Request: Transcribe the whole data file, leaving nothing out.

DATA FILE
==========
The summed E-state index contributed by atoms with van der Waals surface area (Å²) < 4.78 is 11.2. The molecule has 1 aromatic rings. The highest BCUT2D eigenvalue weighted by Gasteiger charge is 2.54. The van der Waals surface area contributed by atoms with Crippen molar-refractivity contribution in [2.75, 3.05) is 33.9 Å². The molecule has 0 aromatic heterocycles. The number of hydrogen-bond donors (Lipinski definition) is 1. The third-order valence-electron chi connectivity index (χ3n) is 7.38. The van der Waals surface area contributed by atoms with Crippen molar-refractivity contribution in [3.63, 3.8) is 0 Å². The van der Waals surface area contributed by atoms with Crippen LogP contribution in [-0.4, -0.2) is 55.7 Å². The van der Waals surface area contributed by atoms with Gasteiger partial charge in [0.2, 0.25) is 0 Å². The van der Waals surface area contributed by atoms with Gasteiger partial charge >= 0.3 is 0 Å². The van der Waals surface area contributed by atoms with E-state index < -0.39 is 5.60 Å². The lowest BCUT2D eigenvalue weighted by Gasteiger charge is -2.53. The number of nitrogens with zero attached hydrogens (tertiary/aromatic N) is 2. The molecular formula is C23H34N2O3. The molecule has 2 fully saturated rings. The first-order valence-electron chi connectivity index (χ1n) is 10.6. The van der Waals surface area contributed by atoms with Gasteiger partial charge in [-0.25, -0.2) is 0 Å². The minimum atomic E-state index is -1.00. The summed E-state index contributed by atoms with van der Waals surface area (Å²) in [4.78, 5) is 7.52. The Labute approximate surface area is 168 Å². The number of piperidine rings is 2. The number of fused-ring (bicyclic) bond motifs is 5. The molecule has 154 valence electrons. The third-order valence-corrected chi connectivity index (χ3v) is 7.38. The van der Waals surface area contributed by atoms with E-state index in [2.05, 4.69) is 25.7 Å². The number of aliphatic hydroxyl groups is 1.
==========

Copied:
The summed E-state index contributed by atoms with van der Waals surface area (Å²) < 4.78 is 11.2. The molecule has 1 aromatic rings. The highest BCUT2D eigenvalue weighted by Gasteiger charge is 2.54. The van der Waals surface area contributed by atoms with Crippen molar-refractivity contribution in [2.75, 3.05) is 33.9 Å². The molecule has 0 aromatic heterocycles. The number of hydrogen-bond donors (Lipinski definition) is 1. The third-order valence-electron chi connectivity index (χ3n) is 7.38. The van der Waals surface area contributed by atoms with Crippen molar-refractivity contribution in [3.63, 3.8) is 0 Å². The van der Waals surface area contributed by atoms with Crippen LogP contribution in [-0.4, -0.2) is 55.7 Å². The van der Waals surface area contributed by atoms with Gasteiger partial charge in [0.2, 0.25) is 0 Å². The van der Waals surface area contributed by atoms with Gasteiger partial charge >= 0.3 is 0 Å². The van der Waals surface area contributed by atoms with E-state index < -0.39 is 5.60 Å². The lowest BCUT2D eigenvalue weighted by Gasteiger charge is -2.53. The number of nitrogens with zero attached hydrogens (tertiary/aromatic N) is 2. The molecular formula is C23H34N2O3. The molecule has 2 fully saturated rings. The first-order valence-electron chi connectivity index (χ1n) is 10.6. The van der Waals surface area contributed by atoms with Gasteiger partial charge in [-0.25, -0.2) is 0 Å². The minimum atomic E-state index is -1.00. The summed E-state index contributed by atoms with van der Waals surface area (Å²) in [4.78, 5) is 7.52. The Labute approximate surface area is 168 Å². The number of piperidine rings is 2. The number of fused-ring (bicyclic) bond motifs is 5. The molecule has 154 valence electrons. The third-order valence-corrected chi connectivity index (χ3v) is 7.38. The van der Waals surface area contributed by atoms with E-state index in [2.05, 4.69) is 25.7 Å². The number of aliphatic hydroxyl groups is 1.